I actually think that Bill and Ted Face the Music is taking the best approach in this situation. While it is releasing VOD in most locations, it’s also going to release theatrically in markets that can support it. While the exact wording is somewhat vague, the movie is probably going to release to Drive-In theaters around the country and foreign markets that have seen a decrease in coronavirus cases. Foreign markets are reliant upon major American blockbusters to support themselves, so the rest of the world shouldn’t be punished for America’s ineptitude in handling the virus. If a market can support it and play movies SAFELY with ZERO RISK of contracting the coronavirus, they should, by all means, be able to allow new movies to screen. This type of release may work for Bill and Ted given how it’s a smaller release, but like Trolls World Tour, it’ll be interesting to see how this hybrid approach will work.

This isn’t a tough question that movies-goers need to mull over before coming to an answer. This shouldn’t even be a conversation we should be having as the answer is pretty damn obvious. Is the virus still running wild? Yes? Then movie theaters should not be open. No, I don’t care about the damn politics of the situation. The coronavirus does not care about politics. It can kill you and it’s because of troglodytes that are demanding life resumes as normal, who don’t care about the deaths of others because it “inconveniences them,” that we’re still in a situation like this. Go onto Netflix and watch some shows, or crack open your library of movies and watch something. Delay everything until we actually have total control of the situation. Until then, watch stuff in your backlog and call it a day.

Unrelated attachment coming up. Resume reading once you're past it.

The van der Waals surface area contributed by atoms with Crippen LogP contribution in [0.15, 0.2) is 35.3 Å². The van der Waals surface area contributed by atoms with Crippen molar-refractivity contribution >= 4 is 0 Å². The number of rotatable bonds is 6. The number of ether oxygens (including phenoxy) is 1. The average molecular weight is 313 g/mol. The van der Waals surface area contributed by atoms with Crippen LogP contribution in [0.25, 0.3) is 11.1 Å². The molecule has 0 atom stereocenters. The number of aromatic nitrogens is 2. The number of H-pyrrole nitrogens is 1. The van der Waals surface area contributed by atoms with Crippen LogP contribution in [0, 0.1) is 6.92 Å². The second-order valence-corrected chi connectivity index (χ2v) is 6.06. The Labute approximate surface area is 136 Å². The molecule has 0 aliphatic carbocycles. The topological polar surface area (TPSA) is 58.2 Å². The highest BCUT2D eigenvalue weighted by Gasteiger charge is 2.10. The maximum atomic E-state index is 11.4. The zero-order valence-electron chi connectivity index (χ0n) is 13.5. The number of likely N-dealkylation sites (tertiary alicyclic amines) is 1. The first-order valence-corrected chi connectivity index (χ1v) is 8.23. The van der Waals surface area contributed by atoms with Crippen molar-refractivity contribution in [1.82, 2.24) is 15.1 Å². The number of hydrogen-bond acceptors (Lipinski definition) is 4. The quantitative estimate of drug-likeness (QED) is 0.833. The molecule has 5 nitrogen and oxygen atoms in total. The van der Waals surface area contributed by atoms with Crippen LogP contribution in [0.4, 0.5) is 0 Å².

Jesse Lab
The strange one. The one born and raised in New Jersey. The one who raves about anime. The one who will go to bat for DC Comics, animation, and every kind of dog. The one who is more than a tad bit odd. The Features Editor.